• Inadequate use of hiring tools: Know who you’re hiring! I can’t emphasize this enough; this is the age of information, yet potential employees often provide falsified or misleading details,” Dimoff says. “With so many candidates and so much information available today, employers often overlook useful tools in a hurry-up effort to maintain productivity with a premature hire.” There are many resources, including drug testing acknowledgment and consent forms; fully understanding laws including the Fair Labor Standards Act, equal employment opportunity guidelines and military leave guidelines; and simply knowing how to ask revealing questions to applicants.
  • Workplace intimidation & cyberbullying: Bullying is not exclusive to the schoolyard; it can follow adults into the workplace, and even home via email, texts and social media. “The first and best thing employers can do is prevention, and you do that by creating a positive and fair company culture,” Dimoff says. “Next, implement a zero tolerance policy for bullying; encourage employees to document and report bullying, and take those accusations seriously. Hold occasional staff meetings so that employees are taught to recognize signs of bullying and everyone is reminded of the zero tolerance policy.”
  • Gun violence: It can happen at what appear to be the most secure places in the world, and it can happen to the most innocent among us. Nidal Hasan, the U.S. Army psychiatrist turned jihadi, shot 13 fellow soldiers to death at Fort Hood, Texas. Twenty first-graders at Sandy Hook Elementary School never had the chance to become second-graders. We hear story after story about shootings in movie theaters, parking lots and neighborhoods. Train managers to recognize and attempt to de-escalate the situation, which can include talking to the potential aggressor in an empathetic, non-judgmental way. Fail that, there are situations for which heroes are necessary.
  • Violence against women: Homicide is the leading cause of death for women in the workplace, according to OSHA. Of the 4,547 fatal workplace injuries that occurred in the United States in 2010, 506 were workplace homicides. Once again, this comes down to a zero tolerance policy for bullying and sexual harassment, applicable to all workers, patients, clients, visitors, contractors, and anyone else who may come in contact with company personnel, such as an ex-spouse. A well-designed on-site security protocol can significantly reduce the risk of severe violence.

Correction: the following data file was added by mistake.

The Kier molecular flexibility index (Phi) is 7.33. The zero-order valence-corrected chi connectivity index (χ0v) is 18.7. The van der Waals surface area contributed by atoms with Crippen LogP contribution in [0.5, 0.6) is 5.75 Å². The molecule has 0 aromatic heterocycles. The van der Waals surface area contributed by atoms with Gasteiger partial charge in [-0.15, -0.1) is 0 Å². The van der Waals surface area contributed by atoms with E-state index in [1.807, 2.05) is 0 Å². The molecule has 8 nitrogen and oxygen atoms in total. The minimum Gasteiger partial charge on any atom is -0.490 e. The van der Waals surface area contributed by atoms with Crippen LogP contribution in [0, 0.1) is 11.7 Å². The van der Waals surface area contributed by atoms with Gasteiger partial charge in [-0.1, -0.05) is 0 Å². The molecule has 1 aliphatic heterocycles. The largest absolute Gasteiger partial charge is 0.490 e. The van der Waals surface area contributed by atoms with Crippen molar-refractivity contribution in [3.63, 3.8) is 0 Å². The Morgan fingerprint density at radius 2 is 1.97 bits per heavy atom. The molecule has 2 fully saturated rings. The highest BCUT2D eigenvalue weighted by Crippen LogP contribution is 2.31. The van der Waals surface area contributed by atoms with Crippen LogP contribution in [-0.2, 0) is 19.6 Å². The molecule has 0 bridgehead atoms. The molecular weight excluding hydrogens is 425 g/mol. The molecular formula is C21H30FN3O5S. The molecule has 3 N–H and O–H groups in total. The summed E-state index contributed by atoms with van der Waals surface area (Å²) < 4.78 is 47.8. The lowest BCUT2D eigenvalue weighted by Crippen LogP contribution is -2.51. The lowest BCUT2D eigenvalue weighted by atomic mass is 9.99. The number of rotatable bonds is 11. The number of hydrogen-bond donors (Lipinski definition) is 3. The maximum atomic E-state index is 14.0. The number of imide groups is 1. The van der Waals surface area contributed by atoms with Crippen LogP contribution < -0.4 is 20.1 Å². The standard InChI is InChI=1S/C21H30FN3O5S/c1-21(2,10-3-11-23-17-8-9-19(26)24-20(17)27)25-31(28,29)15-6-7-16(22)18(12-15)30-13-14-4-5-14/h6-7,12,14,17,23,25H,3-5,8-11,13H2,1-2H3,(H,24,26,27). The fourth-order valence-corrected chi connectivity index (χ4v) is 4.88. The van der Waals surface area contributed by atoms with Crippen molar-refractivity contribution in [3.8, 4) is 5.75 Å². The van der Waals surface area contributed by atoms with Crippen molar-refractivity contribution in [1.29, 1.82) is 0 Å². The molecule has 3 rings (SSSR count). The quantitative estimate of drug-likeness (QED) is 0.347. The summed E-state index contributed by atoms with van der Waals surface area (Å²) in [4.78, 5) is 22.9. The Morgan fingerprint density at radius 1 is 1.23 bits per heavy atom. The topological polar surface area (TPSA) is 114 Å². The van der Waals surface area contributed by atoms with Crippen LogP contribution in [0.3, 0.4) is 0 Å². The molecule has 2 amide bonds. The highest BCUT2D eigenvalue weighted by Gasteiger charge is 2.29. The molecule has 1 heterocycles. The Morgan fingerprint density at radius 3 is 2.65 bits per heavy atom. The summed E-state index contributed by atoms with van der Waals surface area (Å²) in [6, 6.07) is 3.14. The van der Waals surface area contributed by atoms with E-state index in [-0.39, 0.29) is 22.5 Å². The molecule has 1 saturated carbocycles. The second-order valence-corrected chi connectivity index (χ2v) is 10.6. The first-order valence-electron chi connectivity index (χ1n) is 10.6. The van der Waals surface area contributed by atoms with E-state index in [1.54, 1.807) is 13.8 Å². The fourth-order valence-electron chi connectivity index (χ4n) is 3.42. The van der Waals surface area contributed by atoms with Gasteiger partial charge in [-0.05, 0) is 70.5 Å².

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Michelle Morgan: Workplace bully didn’t get her way

If there is one thing I can’t stand, its Bullies.2320066967
I am relieved to say that apart from a small incident in primary school, I was pretty much bully-free throughout my childhood, but people close to me weren’t so lucky. In secondary school I had a male friend who was bullied because he liked to dress differently. One day the bully said he was going to beat him up after school, and waited next to the gate. By that point my friend had had enough, and finally had the guts to stand up for himself. The bully never tried it on again. However, bullying isn’t just restricted to children, and I have been bullied at various times during my adulthood.

For instance, my first full-time job was in the office of a factory.

Next door there was a woman who decided from day one that she disliked me, which was her prerogative as I didn’t particularly like her either. However, while I kept my feelings to myself, she couldn’t do the same and frequently bullied me in all kinds of ways.
I hated the job immensely and when I handed in my notice after only a few months, this woman cornered me in the bathroom. “Before you leave,” she said, “I will have you in tears. Even if I have to thump it out of you.”
I am happy to say that she never got her wish and I left bruise-free.
Several years later I saw the woman again and she smiled as though we were long-lost friends. I didn’t smile back and by the look on her face, she really had no clue what she had done in the past.
I’m sure bullies have many reasons why they do what they do, but maybe less time needs to be spent on excuses, and more time should be made trying to make the world a better place.